In this podcast episode, Jay Shetty explores the topic of low self-worth and self-esteem, feelings that many people struggle with.

A typical Google search where phrases like "Will I ever find love?" and "Will I ever be enough?" often appear as top results, highlighting individuals' widespread concern about being adequate in different areas of life.


Jay Shetty emphasizes that thoughts of inadequacy can affect our lives, from personal relationships to careers. He compares these feelings to a contagious infection; they can be passed on to others or be influenced by negative comments from people like parents or teachers. The continuous thought of "I'm not good enough" can be paralyzing and prevent people from pursuing opportunities.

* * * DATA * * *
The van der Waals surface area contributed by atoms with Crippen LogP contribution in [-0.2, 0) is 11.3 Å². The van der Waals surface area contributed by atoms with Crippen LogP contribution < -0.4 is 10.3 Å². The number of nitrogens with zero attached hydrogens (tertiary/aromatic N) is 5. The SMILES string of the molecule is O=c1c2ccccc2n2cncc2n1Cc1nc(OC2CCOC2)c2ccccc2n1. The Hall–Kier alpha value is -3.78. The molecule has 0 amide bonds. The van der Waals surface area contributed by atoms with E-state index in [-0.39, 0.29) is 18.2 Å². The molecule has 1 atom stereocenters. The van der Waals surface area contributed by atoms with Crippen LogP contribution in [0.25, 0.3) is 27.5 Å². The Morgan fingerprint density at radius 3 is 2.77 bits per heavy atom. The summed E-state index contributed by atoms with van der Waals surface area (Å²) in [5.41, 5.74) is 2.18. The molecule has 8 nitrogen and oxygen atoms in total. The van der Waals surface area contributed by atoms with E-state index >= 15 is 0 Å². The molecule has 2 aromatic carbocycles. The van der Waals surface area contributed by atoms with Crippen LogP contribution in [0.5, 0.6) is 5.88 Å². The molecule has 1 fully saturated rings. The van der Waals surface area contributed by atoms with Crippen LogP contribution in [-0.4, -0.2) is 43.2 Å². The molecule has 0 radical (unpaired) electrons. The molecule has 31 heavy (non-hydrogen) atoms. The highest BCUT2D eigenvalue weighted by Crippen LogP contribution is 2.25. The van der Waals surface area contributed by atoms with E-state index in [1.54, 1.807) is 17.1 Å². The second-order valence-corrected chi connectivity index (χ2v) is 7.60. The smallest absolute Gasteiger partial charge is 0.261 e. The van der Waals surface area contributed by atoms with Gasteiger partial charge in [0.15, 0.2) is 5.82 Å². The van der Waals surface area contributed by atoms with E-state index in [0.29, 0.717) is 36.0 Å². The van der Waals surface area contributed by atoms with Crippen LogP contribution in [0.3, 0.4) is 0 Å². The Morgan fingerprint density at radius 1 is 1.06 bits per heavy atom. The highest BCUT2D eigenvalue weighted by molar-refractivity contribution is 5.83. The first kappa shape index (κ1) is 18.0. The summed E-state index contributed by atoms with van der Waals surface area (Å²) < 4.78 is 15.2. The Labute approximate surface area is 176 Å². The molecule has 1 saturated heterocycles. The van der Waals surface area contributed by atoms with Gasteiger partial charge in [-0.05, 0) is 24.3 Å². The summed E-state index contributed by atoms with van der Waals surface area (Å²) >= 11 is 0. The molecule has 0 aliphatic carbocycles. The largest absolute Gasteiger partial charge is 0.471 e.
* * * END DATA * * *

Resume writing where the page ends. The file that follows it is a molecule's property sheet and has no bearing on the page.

According to Jay Shetty, recognizing and understanding where these feelings come from is vital to overcoming them, as they are not serving us well. He encourages listeners to identify what makes them feel inadequate and to take the opportunity to address these feelings. By doing so, they can break free from this crippling mindset and embrace a more confident and positive outlook on life.

We All Feel Stuck at Times

Jay Shetty explained how feeling stuck often connects to feelings of low self-worth and doubt. It can cause a person to doubt themselves. He believes this doubt can hold people back from pursuing their dreams, receiving love, or even allowing good things to happen. Jay thinks some people would prefer to be treated wrong because they don't know what it feels like to be treated right. He argues that this self-doubt and lack of self-worth often leads to people achieving and receiving less in their lives.